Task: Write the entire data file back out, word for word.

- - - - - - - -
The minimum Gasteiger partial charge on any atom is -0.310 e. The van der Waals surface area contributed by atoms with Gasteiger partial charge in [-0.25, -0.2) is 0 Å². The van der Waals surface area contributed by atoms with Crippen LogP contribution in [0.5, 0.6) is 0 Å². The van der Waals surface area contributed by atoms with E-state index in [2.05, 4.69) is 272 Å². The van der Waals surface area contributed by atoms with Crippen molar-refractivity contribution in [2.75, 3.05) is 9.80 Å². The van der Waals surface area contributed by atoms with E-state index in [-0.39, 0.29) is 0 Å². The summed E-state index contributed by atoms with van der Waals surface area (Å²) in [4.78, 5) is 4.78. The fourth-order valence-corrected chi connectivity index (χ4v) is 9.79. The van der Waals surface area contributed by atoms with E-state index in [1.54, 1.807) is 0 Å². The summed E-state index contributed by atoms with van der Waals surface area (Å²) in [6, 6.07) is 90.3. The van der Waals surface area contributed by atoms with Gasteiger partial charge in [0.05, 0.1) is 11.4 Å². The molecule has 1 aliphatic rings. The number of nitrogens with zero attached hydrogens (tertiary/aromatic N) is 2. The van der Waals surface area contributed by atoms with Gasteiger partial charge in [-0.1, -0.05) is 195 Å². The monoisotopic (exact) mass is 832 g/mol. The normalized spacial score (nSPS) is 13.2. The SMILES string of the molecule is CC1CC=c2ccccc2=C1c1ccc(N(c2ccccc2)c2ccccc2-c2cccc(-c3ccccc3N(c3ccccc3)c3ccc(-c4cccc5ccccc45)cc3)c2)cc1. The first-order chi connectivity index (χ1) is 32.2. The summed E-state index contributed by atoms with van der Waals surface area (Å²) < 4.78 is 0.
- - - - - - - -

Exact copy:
The minimum Gasteiger partial charge on any atom is -0.310 e. The van der Waals surface area contributed by atoms with Gasteiger partial charge in [-0.25, -0.2) is 0 Å². The van der Waals surface area contributed by atoms with Crippen LogP contribution in [0.5, 0.6) is 0 Å². The van der Waals surface area contributed by atoms with E-state index in [2.05, 4.69) is 272 Å². The van der Waals surface area contributed by atoms with Crippen molar-refractivity contribution in [2.75, 3.05) is 9.80 Å². The van der Waals surface area contributed by atoms with E-state index in [-0.39, 0.29) is 0 Å². The summed E-state index contributed by atoms with van der Waals surface area (Å²) in [4.78, 5) is 4.78. The fourth-order valence-corrected chi connectivity index (χ4v) is 9.79. The van der Waals surface area contributed by atoms with E-state index in [1.54, 1.807) is 0 Å². The summed E-state index contributed by atoms with van der Waals surface area (Å²) in [6, 6.07) is 90.3. The van der Waals surface area contributed by atoms with Gasteiger partial charge in [0.05, 0.1) is 11.4 Å². The molecule has 1 aliphatic rings. The number of nitrogens with zero attached hydrogens (tertiary/aromatic N) is 2. The van der Waals surface area contributed by atoms with Gasteiger partial charge in [-0.1, -0.05) is 195 Å². The monoisotopic (exact) mass is 832 g/mol. The normalized spacial score (nSPS) is 13.2. The SMILES string of the molecule is CC1CC=c2ccccc2=C1c1ccc(N(c2ccccc2)c2ccccc2-c2cccc(-c3ccccc3N(c3ccccc3)c3ccc(-c4cccc5ccccc45)cc3)c2)cc1. The first-order chi connectivity index (χ1) is 32.2. The summed E-state index contributed by atoms with van der Waals surface area (Å²) < 4.78 is 0.